The Police Entrance Exam - Vehicle Pursuits
Sergeant George Godoy
4. The Number One factor studies have determined supporting vehicle pursuits is:
a) traffic and road conditions
b) offense committed by the suspect
c) volume, type, speed and direction of the traffic
d) officer ’s driving skill
The correct answer is b). Results of a study indicate that law enforcement personnel and members of the public focus on the severity of the offense committed by the suspect when supporting a pursuit. The second most important factor was the risk to the public (defined by traffic, road conditions, and the weather).
Some jurisdictions have very restrictive pursuit policies. For example, the Denver Police Department enacted a policy restricting vehicle pursuits and officers are not authorized to pursue vehicles that:
- are stolen or involved in non-violent crimes
- are simply fleeing
- are in violation of traffic laws
- are involved in hit and run accidents not involving death or serious injury
Due to the increase in lawsuits, many municipalities have enacted heavy restrictions on pursuits. However, a recent poll by the US Justice Department indicates that officer initiated vehicle pursuits are generally supported by the public as a quality crime fighting tool. 70% of those polled said pursuits were a necessary risk in the war on crime. Over half of those polled thought the decision to pursue should made by the officer and not restricted by department policy. Many experienced cops believe that over-restricting their ability to conduct vehicle pursuits, severely handcuffs their ability to do effective police work. They feel such restrictions give the bad guys another weapon against law enforcement.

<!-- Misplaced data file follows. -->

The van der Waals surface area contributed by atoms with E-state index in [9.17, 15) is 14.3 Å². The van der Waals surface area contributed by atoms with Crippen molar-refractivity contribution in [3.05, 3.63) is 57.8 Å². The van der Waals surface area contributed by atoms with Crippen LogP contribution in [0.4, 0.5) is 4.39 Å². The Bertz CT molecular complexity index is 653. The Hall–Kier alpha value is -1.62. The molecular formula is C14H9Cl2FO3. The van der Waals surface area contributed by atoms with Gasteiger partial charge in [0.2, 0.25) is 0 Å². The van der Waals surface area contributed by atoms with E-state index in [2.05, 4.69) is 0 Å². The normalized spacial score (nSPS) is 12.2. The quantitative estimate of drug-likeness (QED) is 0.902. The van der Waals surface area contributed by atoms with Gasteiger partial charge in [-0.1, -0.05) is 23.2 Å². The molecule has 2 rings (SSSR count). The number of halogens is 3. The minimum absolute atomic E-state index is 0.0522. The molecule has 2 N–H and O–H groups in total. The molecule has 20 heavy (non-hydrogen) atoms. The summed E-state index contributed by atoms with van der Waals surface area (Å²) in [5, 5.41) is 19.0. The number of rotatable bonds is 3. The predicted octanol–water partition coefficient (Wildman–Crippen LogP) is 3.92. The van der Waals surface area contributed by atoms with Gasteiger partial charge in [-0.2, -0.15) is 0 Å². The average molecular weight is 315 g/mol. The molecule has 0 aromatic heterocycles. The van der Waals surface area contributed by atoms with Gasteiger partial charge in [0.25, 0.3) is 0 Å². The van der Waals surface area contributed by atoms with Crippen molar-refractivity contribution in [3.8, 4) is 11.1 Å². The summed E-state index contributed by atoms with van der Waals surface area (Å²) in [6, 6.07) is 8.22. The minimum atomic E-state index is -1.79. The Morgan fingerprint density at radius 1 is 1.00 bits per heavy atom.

Definition of Vehicle Pursuit – An active attempt by one or more police officers to apprehend a suspect who is operating a motor vehicle and trying to avoid capture. Suspect tactics may include driving at high-speeds and evasive tactics, such as driving off the roadway, making sudden or unexpected movements or maintaining a legal speed, but failing to yield to the officer’s signal to stop. Routine traffic stops or other instances where officers activate emergency lights and siren and the operator stops within a reasonably short distance are not a vehicle pursuit.
When answering common-sense questions about high-speed pursuits, consider this:
No assignment is of such importance and no task need be expedited with such speed, that the risk to public safety become secondary. No task undertaken in the official capacity of a police officer is of such importance to justify the reckless disregard of the officer’s safety, or the safety of others.
Before initiating a vehicle pursuit, an officer should determine if:
- The suspect presents a clear and immediate threat to the safety of others
- The suspect has committed or is attempting to commit a serious crime
- The necessity of immediate apprehension outweighs the level of danger created by pursuit
All emergency vehicle operations should be conducted in strict accordance with existing statutes. When engaged in any vehicle pursuit, an officer will simultaneously use the police vehicle emergency lights and siren.